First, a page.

PIK3CA is a frequently mutated gene in cancer, including about ~15 to 20% of colorectal cancers (CRC). PIK3CA mutations lead to activation of the PI3K/AKT/mTOR signaling pathway, which plays pivotal roles in tumorigenesis. Here, we investigated the mechanism of resistance of PIK3CA-mutant CRC cell lines to gedatolisib, a dual PI3K/mTOR inhibitor. Out of a panel of 29 CRC cell lines, we identified 7 harboring one or more PIK3CA mutations; of these, 5 and 2 were found to be sensitive and resistant to gedatolisib, respectively. Both of the gedatolisib-resistant cell lines expressed high levels of active glycogen synthase kinase 3-beta (GSK3β) and harbored the same frameshift mutation (c.465_466insC; H155fs*) in TCF7, which encodes a positive transcriptional regulator of the WNT/β-catenin signaling pathway. Inhibition of GSK3β activity in gedatolisib-resistant cells by siRNA-mediated knockdown or treatment with a GSK3β-specific inhibitor effectively reduced the activity of molecules downstream of mTOR and also decreased signaling through the WNT/β-catenin pathway. Notably, GSK3β inhibition rendered the resistant cell lines sensitive to gedatolisib cytotoxicity, both in vitro and in a mouse xenograft model. Taken together, these data demonstrate that aberrant regulation of WNT/β-catenin signaling and active GSK3β induced by the TCF7 frameshift mutation cause resistance to the dual PI3K/mTOR inhibitor gedatolisib. Cotreatment with GSK3β inhibitors may be a strategy to overcome the resistance of PIK3CA- and TCF7-mutant CRC to PI3K/mTOR-targeted therapies.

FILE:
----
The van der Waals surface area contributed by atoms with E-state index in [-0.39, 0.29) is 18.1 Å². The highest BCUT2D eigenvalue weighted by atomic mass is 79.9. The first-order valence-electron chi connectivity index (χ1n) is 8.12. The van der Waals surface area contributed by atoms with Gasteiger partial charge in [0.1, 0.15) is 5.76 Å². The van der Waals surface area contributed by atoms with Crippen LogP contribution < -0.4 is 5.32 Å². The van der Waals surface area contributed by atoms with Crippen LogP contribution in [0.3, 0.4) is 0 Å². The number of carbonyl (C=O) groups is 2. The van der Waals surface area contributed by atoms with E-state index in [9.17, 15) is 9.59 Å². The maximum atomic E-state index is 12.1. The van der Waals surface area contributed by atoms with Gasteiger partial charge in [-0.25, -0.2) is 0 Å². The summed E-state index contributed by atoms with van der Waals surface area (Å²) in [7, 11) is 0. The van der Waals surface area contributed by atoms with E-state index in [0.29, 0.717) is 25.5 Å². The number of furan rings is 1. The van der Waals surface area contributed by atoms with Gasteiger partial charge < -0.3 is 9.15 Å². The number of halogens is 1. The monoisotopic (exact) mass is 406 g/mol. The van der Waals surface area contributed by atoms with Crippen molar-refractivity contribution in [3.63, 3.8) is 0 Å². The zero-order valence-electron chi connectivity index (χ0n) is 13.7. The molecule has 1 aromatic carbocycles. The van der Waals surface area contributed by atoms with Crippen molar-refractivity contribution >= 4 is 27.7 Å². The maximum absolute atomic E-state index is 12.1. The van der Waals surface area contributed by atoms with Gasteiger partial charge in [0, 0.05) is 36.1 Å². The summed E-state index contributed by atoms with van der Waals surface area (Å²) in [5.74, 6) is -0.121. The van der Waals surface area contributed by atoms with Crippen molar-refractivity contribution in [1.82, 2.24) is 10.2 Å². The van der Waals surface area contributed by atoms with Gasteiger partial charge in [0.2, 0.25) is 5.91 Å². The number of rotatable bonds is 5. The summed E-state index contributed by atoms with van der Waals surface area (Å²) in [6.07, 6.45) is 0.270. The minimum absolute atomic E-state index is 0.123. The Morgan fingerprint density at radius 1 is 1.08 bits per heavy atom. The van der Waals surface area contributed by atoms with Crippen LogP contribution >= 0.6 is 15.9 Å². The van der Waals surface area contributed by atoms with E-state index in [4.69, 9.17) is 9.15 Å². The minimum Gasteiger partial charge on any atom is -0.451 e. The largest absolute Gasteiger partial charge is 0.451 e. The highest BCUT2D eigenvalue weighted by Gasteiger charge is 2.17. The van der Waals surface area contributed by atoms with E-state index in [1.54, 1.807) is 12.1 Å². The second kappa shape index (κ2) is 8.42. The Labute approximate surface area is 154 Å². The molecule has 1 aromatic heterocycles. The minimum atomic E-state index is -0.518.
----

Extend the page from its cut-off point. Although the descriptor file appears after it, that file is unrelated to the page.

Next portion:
Keywords: GSK3β; PI3K/mTOR dual inhibitor; TCF7 frameshift mutation; WNT/β-catenin signaling pathway; colorectal cancer; organoids; patient-derived colorectal cancer.
© 2018 The Authors. International Journal of Cancer published by John Wiley & Sons Ltd on behalf of UICC.